Mozambique’s Bazaruto Archipelago National Park is keeping a close eye on commercial fishing vessels in the vicinity. The Parks’ boundaries have often been permeated by illegal fishing vessels intent on poaching from its waters, leading to what could soon result in the demise of pelagic fish stocks and other important species like sharks. The tide, however, is turning. Thanks to our partnership with ANAC, Bazaruto now has the necessary ranger numbers, monitoring protocols and patrol boats in place to clamp down on the entry of illegal vessels. Two such vessels were detected close to the park boundary on the 25th of January around sunset. The following morning at 02:50, three marine intervention teams intercepted and boarded the two Latvian vessels to validate their permits. As no permit for entering the Park was provided, the Ship Captains were informed that their presence in Bazaruto was illegal. Without incident, the ships were calmly escorted out of the park, and the Maritime Authority was informed of their activity. We know this is just the beginning, and it is a small victory, but keeping large-scale illegal fishing vessels at bay and to prevent them from entering the Park is a key priority. This is a sign that the Bazaruto law enforcement team is operational, and their active patrols are in place and can work to keep this threat under control. By protecting the Park, its fish stocks and other marine species, we are ensuring a sustainable seascape that can benefit the thousands of community members who rely on Bazaruto for their long-term future. Well done to our rangers, we know this is the first of many victories to come!

 Instagram Image by AfricanParksNetwork (@africanparksnetwork) with caption : "Vultures have returned to the skies of @liwonde_national_park in Malawi. Liwonde is hailing the return of an essential a" at Liwonde National Park - 1974949039294073459

Vultures have returned to the skies of @liwonde_national_park in Malawi. Liwonde is hailing the return of an essential avian species, the vulture, thanks to the effective restoration of the park. Vultures have largely been absent from Liwonde skies for a number of years and their decline was a result of heavy poaching, few predators and poisoning of the park's waterholes. However, since the completion of the perimeter fence in 2017, and several key factors implemented by African Parks management which included the reintroduction of predators to the park, we have seen the return of vultures to the floodplains and woodlands of Liwonde once again. African Parks assumed management of the park in 2015, in partnership with the Malawian Government, and immediately set to work to secure and restore the park to its former glory so that people and wildlife would benefit from the park's existence. Several of Africa's vulture species however – the continent’s largest and most recognisable birds of prey – are now at a higher risk of extinction. The main causes of the drop in their populations are thought to be indiscriminate poisonings where the birds are drawn to poisoned baits, the use of vulture body parts in traditional medicine, and deliberate targeting by poachers, as the presence of vultures can alert authorities to illegally killed big game carcasses. As well as robbing the African skies of one of their most iconic and spectacular groups of birds, the rapid decline of the continent’s vultures has profound consequences for its people – as vultures help stop the spread of diseases by cleaning up rotting carcasses. Protected areas like Liwonde are becoming islands of hope for many endangered species, and we will continue to work tirelessly to ensure they are protected. Photo: Olivia Sievert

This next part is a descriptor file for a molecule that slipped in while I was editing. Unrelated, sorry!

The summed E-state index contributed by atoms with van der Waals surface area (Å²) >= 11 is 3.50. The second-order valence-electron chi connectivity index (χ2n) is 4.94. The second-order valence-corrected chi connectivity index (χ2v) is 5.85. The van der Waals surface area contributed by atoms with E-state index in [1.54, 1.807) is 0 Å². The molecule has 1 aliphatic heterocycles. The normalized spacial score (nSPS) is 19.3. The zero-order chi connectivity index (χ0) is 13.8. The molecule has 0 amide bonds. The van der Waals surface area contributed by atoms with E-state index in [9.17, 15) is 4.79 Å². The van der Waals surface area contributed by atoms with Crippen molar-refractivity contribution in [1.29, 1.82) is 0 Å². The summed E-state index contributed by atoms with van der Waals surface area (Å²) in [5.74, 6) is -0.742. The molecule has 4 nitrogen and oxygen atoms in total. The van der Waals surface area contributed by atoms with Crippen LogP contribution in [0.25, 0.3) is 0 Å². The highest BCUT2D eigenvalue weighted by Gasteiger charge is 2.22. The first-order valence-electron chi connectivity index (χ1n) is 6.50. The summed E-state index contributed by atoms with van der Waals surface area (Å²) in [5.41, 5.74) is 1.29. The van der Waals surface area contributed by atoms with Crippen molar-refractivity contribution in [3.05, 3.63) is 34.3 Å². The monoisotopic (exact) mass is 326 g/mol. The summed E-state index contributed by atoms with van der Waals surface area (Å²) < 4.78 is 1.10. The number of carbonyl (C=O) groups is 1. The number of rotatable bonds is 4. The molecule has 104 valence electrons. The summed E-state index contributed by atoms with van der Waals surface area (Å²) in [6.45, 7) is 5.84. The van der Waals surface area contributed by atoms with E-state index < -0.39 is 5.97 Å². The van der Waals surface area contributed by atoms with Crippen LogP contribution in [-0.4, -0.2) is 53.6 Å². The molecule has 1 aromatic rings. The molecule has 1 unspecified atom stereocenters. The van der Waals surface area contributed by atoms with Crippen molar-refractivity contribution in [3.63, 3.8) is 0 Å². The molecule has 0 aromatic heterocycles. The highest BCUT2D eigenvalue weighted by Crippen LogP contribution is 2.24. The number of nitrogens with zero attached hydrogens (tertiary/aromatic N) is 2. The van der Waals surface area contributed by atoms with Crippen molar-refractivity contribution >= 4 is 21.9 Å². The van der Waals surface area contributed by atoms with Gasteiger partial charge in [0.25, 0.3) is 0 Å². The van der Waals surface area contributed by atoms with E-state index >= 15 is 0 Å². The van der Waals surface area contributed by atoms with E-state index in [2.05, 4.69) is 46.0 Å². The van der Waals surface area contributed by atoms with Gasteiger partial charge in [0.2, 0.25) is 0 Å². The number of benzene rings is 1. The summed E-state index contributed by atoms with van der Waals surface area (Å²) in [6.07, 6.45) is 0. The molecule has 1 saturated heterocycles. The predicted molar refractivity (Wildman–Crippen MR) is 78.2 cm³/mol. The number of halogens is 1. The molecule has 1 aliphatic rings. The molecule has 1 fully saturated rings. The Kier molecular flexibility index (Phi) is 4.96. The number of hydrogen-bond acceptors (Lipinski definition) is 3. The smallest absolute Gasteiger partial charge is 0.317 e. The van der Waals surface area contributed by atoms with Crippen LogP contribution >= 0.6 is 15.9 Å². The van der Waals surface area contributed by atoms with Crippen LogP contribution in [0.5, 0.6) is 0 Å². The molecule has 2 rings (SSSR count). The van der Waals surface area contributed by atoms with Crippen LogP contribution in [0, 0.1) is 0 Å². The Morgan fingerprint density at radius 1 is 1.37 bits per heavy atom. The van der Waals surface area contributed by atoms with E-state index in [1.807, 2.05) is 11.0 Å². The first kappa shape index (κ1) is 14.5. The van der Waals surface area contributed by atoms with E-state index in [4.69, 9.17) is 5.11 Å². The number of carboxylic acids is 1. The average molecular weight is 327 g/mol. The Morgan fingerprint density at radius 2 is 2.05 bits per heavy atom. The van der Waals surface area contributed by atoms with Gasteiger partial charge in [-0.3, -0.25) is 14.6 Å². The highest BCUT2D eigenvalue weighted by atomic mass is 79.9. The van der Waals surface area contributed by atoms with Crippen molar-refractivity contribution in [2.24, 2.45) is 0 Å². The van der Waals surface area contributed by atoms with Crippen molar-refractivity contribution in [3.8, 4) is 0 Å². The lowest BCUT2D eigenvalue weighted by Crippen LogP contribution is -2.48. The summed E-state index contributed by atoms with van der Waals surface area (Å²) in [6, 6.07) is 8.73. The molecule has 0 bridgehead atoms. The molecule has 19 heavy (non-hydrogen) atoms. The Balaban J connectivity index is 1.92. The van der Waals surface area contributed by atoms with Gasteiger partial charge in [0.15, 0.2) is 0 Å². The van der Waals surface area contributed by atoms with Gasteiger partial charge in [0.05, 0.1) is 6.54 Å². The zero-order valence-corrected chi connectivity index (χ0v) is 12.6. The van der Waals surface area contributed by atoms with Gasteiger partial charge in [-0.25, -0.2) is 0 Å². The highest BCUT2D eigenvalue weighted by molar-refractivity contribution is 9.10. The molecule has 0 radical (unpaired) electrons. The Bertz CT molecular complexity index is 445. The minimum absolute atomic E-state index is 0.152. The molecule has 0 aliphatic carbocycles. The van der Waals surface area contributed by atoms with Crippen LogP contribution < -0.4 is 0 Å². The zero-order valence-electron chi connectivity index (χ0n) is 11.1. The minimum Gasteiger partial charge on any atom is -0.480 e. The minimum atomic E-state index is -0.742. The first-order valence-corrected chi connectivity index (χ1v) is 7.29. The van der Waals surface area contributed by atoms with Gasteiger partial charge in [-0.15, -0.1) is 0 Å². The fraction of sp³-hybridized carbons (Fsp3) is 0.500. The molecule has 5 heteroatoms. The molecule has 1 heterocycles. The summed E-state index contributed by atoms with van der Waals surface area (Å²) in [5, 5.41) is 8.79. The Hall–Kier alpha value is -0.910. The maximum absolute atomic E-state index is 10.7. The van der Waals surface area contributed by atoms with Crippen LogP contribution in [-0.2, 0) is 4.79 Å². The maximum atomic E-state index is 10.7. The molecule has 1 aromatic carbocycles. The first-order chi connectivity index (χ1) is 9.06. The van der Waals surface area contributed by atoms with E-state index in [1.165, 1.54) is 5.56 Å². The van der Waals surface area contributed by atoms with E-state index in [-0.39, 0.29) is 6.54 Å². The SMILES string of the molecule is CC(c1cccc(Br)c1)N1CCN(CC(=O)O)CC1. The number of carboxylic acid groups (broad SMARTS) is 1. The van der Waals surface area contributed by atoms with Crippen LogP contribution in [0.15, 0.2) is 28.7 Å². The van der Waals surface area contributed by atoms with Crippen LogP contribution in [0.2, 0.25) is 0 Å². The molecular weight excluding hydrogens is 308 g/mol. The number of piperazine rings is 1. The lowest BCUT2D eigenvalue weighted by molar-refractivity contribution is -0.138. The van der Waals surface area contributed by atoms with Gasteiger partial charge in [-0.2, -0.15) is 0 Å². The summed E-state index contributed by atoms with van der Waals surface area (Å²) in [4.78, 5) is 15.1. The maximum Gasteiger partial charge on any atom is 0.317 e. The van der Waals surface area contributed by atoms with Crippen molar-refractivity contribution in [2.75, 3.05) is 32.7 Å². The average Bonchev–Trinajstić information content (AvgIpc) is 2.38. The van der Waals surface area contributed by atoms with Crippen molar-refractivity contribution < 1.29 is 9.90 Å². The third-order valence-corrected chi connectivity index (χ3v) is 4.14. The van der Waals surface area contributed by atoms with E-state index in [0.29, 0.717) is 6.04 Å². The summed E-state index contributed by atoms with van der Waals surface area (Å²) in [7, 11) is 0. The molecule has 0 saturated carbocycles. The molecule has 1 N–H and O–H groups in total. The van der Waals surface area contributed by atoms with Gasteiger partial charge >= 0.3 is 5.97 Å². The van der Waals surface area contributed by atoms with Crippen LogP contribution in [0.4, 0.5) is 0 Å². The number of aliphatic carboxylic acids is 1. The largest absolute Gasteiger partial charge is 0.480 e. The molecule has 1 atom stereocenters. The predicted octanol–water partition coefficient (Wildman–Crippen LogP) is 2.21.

Instagram Image by AfricanParksNetwork (@africanparksnetwork) with caption : "We are excited to share that seven previously unknown cheetahs have been spotted by the @zcp_org at @liuwaplainnationalp" at Liuwa Plain National Park - 1974130303217658240